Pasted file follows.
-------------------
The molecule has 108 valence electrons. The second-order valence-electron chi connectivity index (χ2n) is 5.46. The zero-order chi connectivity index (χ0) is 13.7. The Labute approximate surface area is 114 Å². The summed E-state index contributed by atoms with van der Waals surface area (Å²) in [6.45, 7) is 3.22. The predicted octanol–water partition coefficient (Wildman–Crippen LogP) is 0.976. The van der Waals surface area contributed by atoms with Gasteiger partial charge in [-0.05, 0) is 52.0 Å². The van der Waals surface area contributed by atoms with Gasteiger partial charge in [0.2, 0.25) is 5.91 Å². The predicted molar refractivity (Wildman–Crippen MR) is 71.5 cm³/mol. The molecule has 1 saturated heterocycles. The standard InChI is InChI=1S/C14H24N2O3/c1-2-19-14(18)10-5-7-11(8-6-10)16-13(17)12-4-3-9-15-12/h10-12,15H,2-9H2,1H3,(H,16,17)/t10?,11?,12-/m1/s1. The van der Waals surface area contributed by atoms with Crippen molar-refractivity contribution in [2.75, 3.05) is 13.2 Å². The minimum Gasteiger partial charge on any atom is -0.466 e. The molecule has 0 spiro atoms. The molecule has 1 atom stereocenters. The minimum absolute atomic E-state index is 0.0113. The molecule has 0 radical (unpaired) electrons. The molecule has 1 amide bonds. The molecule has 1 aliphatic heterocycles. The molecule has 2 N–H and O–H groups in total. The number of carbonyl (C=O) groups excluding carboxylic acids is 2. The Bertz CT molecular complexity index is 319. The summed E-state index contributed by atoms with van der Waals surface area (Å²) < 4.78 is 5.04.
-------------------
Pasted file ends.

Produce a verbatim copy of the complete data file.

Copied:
The molecule has 108 valence electrons. The second-order valence-electron chi connectivity index (χ2n) is 5.46. The zero-order chi connectivity index (χ0) is 13.7. The Labute approximate surface area is 114 Å². The summed E-state index contributed by atoms with van der Waals surface area (Å²) in [6.45, 7) is 3.22. The predicted octanol–water partition coefficient (Wildman–Crippen LogP) is 0.976. The van der Waals surface area contributed by atoms with Gasteiger partial charge in [-0.05, 0) is 52.0 Å². The van der Waals surface area contributed by atoms with Gasteiger partial charge in [0.2, 0.25) is 5.91 Å². The predicted molar refractivity (Wildman–Crippen MR) is 71.5 cm³/mol. The molecule has 1 saturated heterocycles. The standard InChI is InChI=1S/C14H24N2O3/c1-2-19-14(18)10-5-7-11(8-6-10)16-13(17)12-4-3-9-15-12/h10-12,15H,2-9H2,1H3,(H,16,17)/t10?,11?,12-/m1/s1. The van der Waals surface area contributed by atoms with Crippen molar-refractivity contribution in [2.75, 3.05) is 13.2 Å². The minimum Gasteiger partial charge on any atom is -0.466 e. The molecule has 0 spiro atoms. The molecule has 1 atom stereocenters. The minimum absolute atomic E-state index is 0.0113. The molecule has 0 radical (unpaired) electrons. The molecule has 1 amide bonds. The molecule has 1 aliphatic heterocycles. The molecule has 2 N–H and O–H groups in total. The number of carbonyl (C=O) groups excluding carboxylic acids is 2. The Bertz CT molecular complexity index is 319. The summed E-state index contributed by atoms with van der Waals surface area (Å²) < 4.78 is 5.04.